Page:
By Kirstin Lindstrom for EDR Blog.org
Welcome to the EDR Blog, hosted by the University of Utah’s Environmental Dispute Resolution Program (EDRP). Established in 2012 as part of the Wallace Stegner Center for Land, Resources and the Environment in the S.J. Quinney College of Law, the EDRP exists to educate students and the public about the possibilities for collaboration, mediation and other dispute resolution processes as alternative methods to resolve public policy conflicts, especially around environmental and natural resource issues. The EDR Program is one of only a handful nationally with the capacity and tools to build consensus where agreement often seems too difficult or impossible to reach.
The fact that EDR is gaining traction in Utah is significant. Utah is a state of incredible natural beauty and significant natural resources, resulting in multiple competing views on how to manage those resources. Our environmental decisions often impact livelihoods, values and our children’s future. However, Utahans are increasingly aware of the need to discuss our differences openly and respectfully, leading to increased community involvement, increased collaboration and ultimately, implemented solutions that meet multiple needs.
Through guest bloggers and EDRP staff and students, we will use this blog to highlight EDR projects in Utah and beyond, pointing out best practices and lessons learned. We will discuss current controversial issues facing the West and suggest how EDR can be used to resolve these conflicts. We will explore and discuss exciting research on the science behind the unique human ability for collaboration and dialogue. Most importantly, this blog will demonstrate that alternative resolution processes work – even in highly contentious environments.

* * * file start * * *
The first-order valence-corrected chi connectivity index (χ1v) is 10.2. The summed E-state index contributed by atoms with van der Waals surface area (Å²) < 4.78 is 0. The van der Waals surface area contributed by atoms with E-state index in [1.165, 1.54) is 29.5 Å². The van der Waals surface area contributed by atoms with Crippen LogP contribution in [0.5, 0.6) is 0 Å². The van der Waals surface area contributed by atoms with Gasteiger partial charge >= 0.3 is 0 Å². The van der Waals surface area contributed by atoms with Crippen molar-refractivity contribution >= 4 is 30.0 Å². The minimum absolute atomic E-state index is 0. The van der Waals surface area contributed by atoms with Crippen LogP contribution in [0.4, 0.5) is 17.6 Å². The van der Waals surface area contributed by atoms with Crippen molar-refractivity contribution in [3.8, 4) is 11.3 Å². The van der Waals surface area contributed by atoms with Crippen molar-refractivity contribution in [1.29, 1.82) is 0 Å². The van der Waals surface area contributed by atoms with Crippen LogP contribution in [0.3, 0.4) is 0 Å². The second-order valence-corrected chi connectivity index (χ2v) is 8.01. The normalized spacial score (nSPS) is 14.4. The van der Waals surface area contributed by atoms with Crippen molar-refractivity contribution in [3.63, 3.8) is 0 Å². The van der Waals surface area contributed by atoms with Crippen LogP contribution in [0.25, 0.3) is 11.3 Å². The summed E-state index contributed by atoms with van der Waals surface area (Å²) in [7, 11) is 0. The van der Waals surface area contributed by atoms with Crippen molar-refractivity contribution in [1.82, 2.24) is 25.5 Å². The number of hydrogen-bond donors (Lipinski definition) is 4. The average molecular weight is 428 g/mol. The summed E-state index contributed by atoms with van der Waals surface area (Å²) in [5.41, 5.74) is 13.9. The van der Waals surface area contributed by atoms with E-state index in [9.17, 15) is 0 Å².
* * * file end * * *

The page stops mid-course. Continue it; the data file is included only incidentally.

Our inaugural blog posts, to be posted over the next few days, hint at the diversity of authors and topics we intend to feature:
- “Collaboration and Partnerships in Public Land Management,” by Cheryl Probert, Deputy Forest Supervisor
- “Are We Wired to Cooperate?,” by Michele Straube, Director, EDR Program
- “The Mountain Accord: A Model of Environmental Conflict Resolution for the Wasatch Mountains?: Thoughts about Conflict in the Wasatch,” by Ralph Becker, Mayor, Salt Lake City
After this initial flurry of posts, we plan to post a new blog entry every two weeks. Sign up here for email notifications of new blog entries, or check back regularly at www.edrblog.org.
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We welcome your blog entries to further the conversation and to model constructive dialogue. To that end, we encourage blog entries from the general community, elected officials, government employees, and any advocacy groups with experience using collaboration, mediation and other alternative dispute resolution methods. We recognize that we operate in a controversial arena, and that there are competing views over every imaginable environmental and natural resource issue. We welcome rebuttals, alternative views or proposed solutions to all of the topics we present here. If you are interested in contributing, please contact Kirstin Lindstrom at Kirstin.firstname.lastname@example.org, or Michele Straube at email@example.com.
Kirstin Lindstrom is a 2011 graduate of the S.J. Quinney College of Law. Her interest in EDR began when assisting Professor Michele Straube with her facilitation work with the Escalante River Watershed Partnership. She also collaborated with Professor Robert Keiter on a paper for the Rocky Mountain Mineral Law Foundation on achieving consensus over energy development in Utah’s Nine Mile Canyon. She is an attorney at Lear and Lear, LLP, a boutique natural resource law firm in Salt Lake City.